This post was adapted from an article by the author originally published in the April 24, 2014 issue of the Solo Practice University Blog.
Debra L. Bruce, JD, PCC.
“Duh! Tell me something I don’t already know,” you might have said to yourself when you read this headline about lawyer time management. I’m sure you already have some kind of list on your desk, on your computer, or on your mobile device right now. And yet, I frequently find myself coaching lawyers about creating and reviewing lists to improve lawyer time management and reduce the overwhelm of modern law practice.
There are many different kinds of lists with different functions and different ways to manage them. This post will include a “list of lists” and a brief description of their benefits or functionality. Check out David Allen’s, best-selling book Getting Things Done and his website of the same name for more elaboration on some of these ideas. I also invite you to share your suggested additions to this list in the comments below.
To Do Lists
If your desk has a stack of papers on it, you are using that as a to do list. It’s not very effective and probably contains some ticking time bombs within it. We all have more to do than we can accomplish in a day, and probably more than we can remember that we are supposed to do. Even though your list may be frighteningly long, get it out of your head, out of that paper stack, and into writing. You’ll have fewer deadlines and promises slip through the cracks. Once you get used to the potential overwhelm of a long list, you’ll actually feel less stress knowing that you haven’t forgotten something.
Because your to do list is too long, you need a priority list. At the end of the day (or first thing in the morning) make a list of the three most important things for you to accomplish tomorrow. That priority list will help you stay on track when a myriad of less important tasks sing their siren song of distraction. Don’t choose more than three priorities, because feeling successful each day helps you sustain your energy. Some unexpected new priority will almost always pop up, negatively impacting lawyer time management. If you actually do complete your top three items, you can create a new priority list. Alternatively, you can reward yourself by just going home early for once.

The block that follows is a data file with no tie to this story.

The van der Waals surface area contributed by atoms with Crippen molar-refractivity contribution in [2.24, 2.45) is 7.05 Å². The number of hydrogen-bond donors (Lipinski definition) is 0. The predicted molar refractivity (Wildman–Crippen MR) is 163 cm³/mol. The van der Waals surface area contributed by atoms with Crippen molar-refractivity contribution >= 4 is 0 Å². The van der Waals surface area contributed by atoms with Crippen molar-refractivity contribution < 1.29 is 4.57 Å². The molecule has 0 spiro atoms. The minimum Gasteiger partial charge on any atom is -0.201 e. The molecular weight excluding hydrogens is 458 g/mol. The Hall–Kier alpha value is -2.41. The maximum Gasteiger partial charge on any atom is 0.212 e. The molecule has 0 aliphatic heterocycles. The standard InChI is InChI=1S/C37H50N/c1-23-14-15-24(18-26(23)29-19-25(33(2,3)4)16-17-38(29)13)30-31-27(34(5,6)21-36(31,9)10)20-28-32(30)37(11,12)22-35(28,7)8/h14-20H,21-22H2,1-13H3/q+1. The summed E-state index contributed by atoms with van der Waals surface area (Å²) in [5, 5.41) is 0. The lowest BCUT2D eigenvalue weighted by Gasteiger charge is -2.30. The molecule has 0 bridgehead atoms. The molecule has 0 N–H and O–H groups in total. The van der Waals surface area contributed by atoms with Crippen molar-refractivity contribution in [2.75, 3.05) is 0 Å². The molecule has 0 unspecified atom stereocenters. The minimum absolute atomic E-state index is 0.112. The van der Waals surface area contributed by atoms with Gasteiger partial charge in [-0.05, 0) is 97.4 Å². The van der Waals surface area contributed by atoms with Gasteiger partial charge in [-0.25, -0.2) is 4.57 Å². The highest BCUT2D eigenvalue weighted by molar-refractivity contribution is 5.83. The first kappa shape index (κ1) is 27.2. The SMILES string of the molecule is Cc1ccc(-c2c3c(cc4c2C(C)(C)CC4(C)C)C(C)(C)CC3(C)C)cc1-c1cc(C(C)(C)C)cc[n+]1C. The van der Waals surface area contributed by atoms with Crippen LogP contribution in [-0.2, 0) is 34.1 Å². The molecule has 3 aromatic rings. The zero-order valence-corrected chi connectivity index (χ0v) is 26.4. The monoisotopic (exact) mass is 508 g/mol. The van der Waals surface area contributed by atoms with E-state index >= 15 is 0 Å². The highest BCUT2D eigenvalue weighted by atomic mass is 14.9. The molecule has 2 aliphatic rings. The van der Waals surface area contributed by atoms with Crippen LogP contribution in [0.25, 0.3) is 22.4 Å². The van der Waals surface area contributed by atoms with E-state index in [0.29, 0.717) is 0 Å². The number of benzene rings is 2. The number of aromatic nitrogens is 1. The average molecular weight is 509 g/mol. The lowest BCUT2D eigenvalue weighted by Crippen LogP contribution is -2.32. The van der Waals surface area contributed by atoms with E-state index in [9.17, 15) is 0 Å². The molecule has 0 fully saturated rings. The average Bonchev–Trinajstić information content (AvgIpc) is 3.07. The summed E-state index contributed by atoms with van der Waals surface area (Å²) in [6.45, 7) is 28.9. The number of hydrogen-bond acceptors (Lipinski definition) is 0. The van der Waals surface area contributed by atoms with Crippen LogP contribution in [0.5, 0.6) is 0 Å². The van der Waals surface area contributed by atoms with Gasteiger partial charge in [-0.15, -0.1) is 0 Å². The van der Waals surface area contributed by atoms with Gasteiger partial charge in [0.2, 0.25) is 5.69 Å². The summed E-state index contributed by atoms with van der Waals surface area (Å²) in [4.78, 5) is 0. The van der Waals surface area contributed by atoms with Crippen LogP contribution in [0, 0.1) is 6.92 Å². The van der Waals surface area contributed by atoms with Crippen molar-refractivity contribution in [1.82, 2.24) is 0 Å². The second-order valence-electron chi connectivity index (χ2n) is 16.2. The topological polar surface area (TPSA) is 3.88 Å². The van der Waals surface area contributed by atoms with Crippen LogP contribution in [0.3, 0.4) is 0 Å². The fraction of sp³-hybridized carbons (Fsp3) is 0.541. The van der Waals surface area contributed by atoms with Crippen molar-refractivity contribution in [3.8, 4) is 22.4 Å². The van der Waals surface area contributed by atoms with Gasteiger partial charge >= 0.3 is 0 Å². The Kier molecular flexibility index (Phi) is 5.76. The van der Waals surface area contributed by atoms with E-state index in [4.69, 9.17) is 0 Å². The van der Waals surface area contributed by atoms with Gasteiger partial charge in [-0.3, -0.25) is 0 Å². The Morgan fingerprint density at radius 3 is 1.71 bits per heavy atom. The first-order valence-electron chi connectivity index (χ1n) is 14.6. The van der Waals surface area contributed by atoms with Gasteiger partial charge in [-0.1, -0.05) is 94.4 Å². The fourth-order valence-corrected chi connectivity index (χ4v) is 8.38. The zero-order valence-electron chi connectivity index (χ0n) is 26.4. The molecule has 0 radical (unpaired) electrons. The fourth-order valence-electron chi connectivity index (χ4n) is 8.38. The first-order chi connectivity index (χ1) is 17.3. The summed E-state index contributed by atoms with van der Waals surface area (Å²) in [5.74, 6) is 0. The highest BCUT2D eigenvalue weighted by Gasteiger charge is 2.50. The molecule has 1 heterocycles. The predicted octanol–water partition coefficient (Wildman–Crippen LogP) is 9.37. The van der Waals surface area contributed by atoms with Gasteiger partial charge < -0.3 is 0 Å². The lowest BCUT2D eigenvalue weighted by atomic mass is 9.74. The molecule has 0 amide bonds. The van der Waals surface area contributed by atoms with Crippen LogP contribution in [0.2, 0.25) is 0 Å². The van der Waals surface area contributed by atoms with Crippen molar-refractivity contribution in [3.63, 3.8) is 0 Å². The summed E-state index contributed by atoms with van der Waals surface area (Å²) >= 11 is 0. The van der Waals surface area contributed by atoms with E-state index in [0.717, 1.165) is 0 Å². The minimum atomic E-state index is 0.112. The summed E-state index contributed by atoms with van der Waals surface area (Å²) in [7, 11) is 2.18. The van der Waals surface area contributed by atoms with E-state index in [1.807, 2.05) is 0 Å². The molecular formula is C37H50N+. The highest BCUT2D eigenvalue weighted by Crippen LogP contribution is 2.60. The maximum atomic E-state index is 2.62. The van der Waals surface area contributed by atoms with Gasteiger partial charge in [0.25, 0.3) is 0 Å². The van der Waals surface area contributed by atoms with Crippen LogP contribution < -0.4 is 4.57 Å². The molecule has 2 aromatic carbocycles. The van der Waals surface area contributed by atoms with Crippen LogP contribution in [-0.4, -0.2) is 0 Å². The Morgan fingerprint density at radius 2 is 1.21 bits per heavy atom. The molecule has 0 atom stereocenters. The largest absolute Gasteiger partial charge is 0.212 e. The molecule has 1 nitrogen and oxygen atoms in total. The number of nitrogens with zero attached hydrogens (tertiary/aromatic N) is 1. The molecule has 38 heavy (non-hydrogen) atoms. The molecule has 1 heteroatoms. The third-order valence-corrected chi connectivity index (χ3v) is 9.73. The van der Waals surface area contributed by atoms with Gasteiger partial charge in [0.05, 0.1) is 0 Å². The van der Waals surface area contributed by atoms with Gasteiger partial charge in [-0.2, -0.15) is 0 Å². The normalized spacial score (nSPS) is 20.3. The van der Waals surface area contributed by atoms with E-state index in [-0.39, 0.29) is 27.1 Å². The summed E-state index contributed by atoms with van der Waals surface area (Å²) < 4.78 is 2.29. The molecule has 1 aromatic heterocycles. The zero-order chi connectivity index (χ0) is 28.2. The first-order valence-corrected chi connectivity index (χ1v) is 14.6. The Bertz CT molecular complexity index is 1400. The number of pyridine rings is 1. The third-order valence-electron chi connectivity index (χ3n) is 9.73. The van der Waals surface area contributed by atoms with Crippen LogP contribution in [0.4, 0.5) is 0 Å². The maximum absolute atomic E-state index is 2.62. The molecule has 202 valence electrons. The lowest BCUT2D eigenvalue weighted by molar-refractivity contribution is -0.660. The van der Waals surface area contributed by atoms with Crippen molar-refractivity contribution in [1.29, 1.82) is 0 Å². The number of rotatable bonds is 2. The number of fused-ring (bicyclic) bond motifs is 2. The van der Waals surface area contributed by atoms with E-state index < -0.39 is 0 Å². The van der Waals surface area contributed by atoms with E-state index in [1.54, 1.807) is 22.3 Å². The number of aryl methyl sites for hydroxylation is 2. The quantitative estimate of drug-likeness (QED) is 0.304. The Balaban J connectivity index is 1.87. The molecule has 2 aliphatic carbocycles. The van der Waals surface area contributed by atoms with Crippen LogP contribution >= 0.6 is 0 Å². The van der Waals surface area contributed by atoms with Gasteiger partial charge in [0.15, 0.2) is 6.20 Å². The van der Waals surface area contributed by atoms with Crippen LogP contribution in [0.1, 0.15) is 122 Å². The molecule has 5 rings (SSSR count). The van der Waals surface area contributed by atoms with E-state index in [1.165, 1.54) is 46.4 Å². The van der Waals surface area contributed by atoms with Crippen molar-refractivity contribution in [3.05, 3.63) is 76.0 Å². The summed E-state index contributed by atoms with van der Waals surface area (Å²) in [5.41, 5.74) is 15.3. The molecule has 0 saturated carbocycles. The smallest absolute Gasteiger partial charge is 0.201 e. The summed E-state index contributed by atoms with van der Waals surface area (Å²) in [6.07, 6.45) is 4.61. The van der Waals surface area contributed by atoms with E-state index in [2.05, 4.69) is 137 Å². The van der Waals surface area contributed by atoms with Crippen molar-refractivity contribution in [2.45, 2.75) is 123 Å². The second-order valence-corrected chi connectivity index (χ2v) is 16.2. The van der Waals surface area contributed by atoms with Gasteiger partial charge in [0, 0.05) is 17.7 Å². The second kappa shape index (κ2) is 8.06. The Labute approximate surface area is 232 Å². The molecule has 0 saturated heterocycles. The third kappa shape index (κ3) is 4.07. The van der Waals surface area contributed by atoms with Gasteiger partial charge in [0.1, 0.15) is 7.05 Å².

Project Next Action List
Upon examination, you may find that many items on your to do list have multiple steps for completion. David Allen points out that those are the projects that you never seem to check off. To get unstuck, break each of your projects down into their component parts, and identify the next action for each project. You can then choose from your next action lists when you create your priority list.
The fastest way to get something off your desk is to delegate it to someone else. When your to do list is too long, review it carefully for any projects or parts of projects that you can delegate to someone else. When I go over a long to do list with a client, we almost always find several things that can be delegated to someone else, at least in their initial stages. Editing and polishing are often easier than getting started.
Assigned Task List